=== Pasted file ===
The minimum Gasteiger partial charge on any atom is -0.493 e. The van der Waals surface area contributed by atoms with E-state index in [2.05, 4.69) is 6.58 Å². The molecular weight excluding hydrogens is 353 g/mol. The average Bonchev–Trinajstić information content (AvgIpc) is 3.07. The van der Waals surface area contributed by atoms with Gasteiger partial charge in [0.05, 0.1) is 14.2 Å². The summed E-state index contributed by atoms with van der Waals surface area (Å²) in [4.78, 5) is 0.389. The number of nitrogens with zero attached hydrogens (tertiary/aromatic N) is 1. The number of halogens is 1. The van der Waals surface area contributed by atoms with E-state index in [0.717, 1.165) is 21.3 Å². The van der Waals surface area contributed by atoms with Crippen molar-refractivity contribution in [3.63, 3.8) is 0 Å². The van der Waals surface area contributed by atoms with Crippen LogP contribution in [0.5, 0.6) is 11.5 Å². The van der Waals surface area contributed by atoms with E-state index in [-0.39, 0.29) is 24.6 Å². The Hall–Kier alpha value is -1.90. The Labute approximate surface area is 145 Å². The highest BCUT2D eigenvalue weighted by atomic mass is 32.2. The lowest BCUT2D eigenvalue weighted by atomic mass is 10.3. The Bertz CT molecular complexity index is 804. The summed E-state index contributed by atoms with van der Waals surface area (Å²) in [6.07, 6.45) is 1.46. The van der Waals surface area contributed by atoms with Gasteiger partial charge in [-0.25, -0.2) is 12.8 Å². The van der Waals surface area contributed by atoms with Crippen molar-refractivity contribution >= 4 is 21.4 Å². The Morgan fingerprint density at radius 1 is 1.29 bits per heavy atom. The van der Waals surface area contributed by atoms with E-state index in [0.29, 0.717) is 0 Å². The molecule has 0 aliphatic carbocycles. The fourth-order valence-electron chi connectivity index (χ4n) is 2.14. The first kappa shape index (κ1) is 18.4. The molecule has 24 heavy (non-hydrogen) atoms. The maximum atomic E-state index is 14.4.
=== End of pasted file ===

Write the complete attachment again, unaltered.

The minimum Gasteiger partial charge on any atom is -0.493 e. The van der Waals surface area contributed by atoms with E-state index in [2.05, 4.69) is 6.58 Å². The molecular weight excluding hydrogens is 353 g/mol. The average Bonchev–Trinajstić information content (AvgIpc) is 3.07. The van der Waals surface area contributed by atoms with Gasteiger partial charge in [0.05, 0.1) is 14.2 Å². The summed E-state index contributed by atoms with van der Waals surface area (Å²) in [4.78, 5) is 0.389. The number of nitrogens with zero attached hydrogens (tertiary/aromatic N) is 1. The number of halogens is 1. The van der Waals surface area contributed by atoms with E-state index in [0.717, 1.165) is 21.3 Å². The van der Waals surface area contributed by atoms with Crippen molar-refractivity contribution in [3.63, 3.8) is 0 Å². The van der Waals surface area contributed by atoms with Crippen LogP contribution in [0.5, 0.6) is 11.5 Å². The van der Waals surface area contributed by atoms with E-state index in [-0.39, 0.29) is 24.6 Å². The Hall–Kier alpha value is -1.90. The Labute approximate surface area is 145 Å². The highest BCUT2D eigenvalue weighted by atomic mass is 32.2. The lowest BCUT2D eigenvalue weighted by atomic mass is 10.3. The Bertz CT molecular complexity index is 804. The summed E-state index contributed by atoms with van der Waals surface area (Å²) in [6.07, 6.45) is 1.46. The van der Waals surface area contributed by atoms with Gasteiger partial charge in [-0.25, -0.2) is 12.8 Å². The van der Waals surface area contributed by atoms with Crippen molar-refractivity contribution >= 4 is 21.4 Å². The Morgan fingerprint density at radius 1 is 1.29 bits per heavy atom. The van der Waals surface area contributed by atoms with E-state index in [0.29, 0.717) is 0 Å². The molecule has 0 aliphatic carbocycles. The fourth-order valence-electron chi connectivity index (χ4n) is 2.14. The first kappa shape index (κ1) is 18.4. The molecule has 24 heavy (non-hydrogen) atoms. The maximum atomic E-state index is 14.4.